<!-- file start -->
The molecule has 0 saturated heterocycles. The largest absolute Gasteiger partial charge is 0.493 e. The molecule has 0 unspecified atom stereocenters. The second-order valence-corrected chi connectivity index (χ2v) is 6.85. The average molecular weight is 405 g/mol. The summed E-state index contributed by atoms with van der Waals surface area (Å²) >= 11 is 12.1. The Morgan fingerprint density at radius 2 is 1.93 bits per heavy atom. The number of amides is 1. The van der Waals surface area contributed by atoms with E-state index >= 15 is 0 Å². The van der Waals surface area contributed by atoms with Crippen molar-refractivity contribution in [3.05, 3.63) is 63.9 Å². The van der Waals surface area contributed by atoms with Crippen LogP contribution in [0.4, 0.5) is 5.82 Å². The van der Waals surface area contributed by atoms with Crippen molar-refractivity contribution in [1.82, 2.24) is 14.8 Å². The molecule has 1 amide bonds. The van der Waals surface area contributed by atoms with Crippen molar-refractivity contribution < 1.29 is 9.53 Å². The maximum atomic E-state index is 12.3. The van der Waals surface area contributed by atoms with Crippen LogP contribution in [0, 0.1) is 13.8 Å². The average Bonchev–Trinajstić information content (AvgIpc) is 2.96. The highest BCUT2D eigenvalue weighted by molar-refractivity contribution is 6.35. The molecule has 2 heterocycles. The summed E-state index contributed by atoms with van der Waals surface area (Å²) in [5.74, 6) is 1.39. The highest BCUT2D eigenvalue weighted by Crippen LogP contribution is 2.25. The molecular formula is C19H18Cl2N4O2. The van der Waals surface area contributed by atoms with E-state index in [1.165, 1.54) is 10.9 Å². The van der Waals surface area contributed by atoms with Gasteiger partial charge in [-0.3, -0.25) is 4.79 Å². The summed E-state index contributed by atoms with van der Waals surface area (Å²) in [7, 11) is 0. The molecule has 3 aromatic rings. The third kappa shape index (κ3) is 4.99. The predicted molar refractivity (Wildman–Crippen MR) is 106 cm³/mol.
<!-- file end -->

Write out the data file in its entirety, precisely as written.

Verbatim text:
The molecule has 0 saturated heterocycles. The largest absolute Gasteiger partial charge is 0.493 e. The molecule has 0 unspecified atom stereocenters. The second-order valence-corrected chi connectivity index (χ2v) is 6.85. The average molecular weight is 405 g/mol. The summed E-state index contributed by atoms with van der Waals surface area (Å²) >= 11 is 12.1. The Morgan fingerprint density at radius 2 is 1.93 bits per heavy atom. The number of amides is 1. The van der Waals surface area contributed by atoms with E-state index >= 15 is 0 Å². The van der Waals surface area contributed by atoms with Crippen molar-refractivity contribution in [3.05, 3.63) is 63.9 Å². The van der Waals surface area contributed by atoms with Crippen LogP contribution in [0.4, 0.5) is 5.82 Å². The van der Waals surface area contributed by atoms with Crippen molar-refractivity contribution in [1.82, 2.24) is 14.8 Å². The molecule has 1 amide bonds. The van der Waals surface area contributed by atoms with Crippen molar-refractivity contribution < 1.29 is 9.53 Å². The maximum atomic E-state index is 12.3. The van der Waals surface area contributed by atoms with Crippen LogP contribution in [0, 0.1) is 13.8 Å². The average Bonchev–Trinajstić information content (AvgIpc) is 2.96. The highest BCUT2D eigenvalue weighted by molar-refractivity contribution is 6.35. The molecule has 2 heterocycles. The summed E-state index contributed by atoms with van der Waals surface area (Å²) in [5.74, 6) is 1.39. The highest BCUT2D eigenvalue weighted by Crippen LogP contribution is 2.25. The molecular formula is C19H18Cl2N4O2. The van der Waals surface area contributed by atoms with E-state index in [1.165, 1.54) is 10.9 Å². The van der Waals surface area contributed by atoms with Gasteiger partial charge in [-0.3, -0.25) is 4.79 Å². The summed E-state index contributed by atoms with van der Waals surface area (Å²) in [7, 11) is 0. The molecule has 3 aromatic rings. The third kappa shape index (κ3) is 4.99. The predicted molar refractivity (Wildman–Crippen MR) is 106 cm³/mol.